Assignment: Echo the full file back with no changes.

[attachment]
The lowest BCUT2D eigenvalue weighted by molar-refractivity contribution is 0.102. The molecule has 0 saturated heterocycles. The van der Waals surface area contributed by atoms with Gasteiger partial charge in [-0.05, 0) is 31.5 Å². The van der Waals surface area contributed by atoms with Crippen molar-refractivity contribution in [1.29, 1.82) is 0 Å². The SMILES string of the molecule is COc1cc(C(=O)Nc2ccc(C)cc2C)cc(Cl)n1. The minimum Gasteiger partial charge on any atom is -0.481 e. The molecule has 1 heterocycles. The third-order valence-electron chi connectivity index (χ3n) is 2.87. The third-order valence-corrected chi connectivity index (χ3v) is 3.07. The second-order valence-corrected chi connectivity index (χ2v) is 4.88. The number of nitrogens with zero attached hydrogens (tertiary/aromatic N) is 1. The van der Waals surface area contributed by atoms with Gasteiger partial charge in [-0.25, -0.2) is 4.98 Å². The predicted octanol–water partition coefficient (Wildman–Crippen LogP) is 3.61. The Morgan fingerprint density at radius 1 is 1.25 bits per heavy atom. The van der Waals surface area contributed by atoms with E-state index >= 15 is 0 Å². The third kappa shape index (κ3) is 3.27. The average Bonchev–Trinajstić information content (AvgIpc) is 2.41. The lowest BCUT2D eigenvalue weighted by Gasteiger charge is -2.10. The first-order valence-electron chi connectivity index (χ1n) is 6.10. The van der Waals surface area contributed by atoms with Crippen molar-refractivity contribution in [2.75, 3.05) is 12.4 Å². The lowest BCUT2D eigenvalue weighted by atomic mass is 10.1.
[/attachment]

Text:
The lowest BCUT2D eigenvalue weighted by molar-refractivity contribution is 0.102. The molecule has 0 saturated heterocycles. The van der Waals surface area contributed by atoms with Gasteiger partial charge in [-0.05, 0) is 31.5 Å². The van der Waals surface area contributed by atoms with Crippen molar-refractivity contribution in [1.29, 1.82) is 0 Å². The SMILES string of the molecule is COc1cc(C(=O)Nc2ccc(C)cc2C)cc(Cl)n1. The minimum Gasteiger partial charge on any atom is -0.481 e. The molecule has 1 heterocycles. The third-order valence-electron chi connectivity index (χ3n) is 2.87. The third-order valence-corrected chi connectivity index (χ3v) is 3.07. The second-order valence-corrected chi connectivity index (χ2v) is 4.88. The number of nitrogens with zero attached hydrogens (tertiary/aromatic N) is 1. The van der Waals surface area contributed by atoms with Gasteiger partial charge in [-0.25, -0.2) is 4.98 Å². The predicted octanol–water partition coefficient (Wildman–Crippen LogP) is 3.61. The Morgan fingerprint density at radius 1 is 1.25 bits per heavy atom. The van der Waals surface area contributed by atoms with E-state index >= 15 is 0 Å². The third kappa shape index (κ3) is 3.27. The average Bonchev–Trinajstić information content (AvgIpc) is 2.41. The lowest BCUT2D eigenvalue weighted by Gasteiger charge is -2.10. The first-order valence-electron chi connectivity index (χ1n) is 6.10. The van der Waals surface area contributed by atoms with Crippen molar-refractivity contribution in [2.75, 3.05) is 12.4 Å². The lowest BCUT2D eigenvalue weighted by atomic mass is 10.1.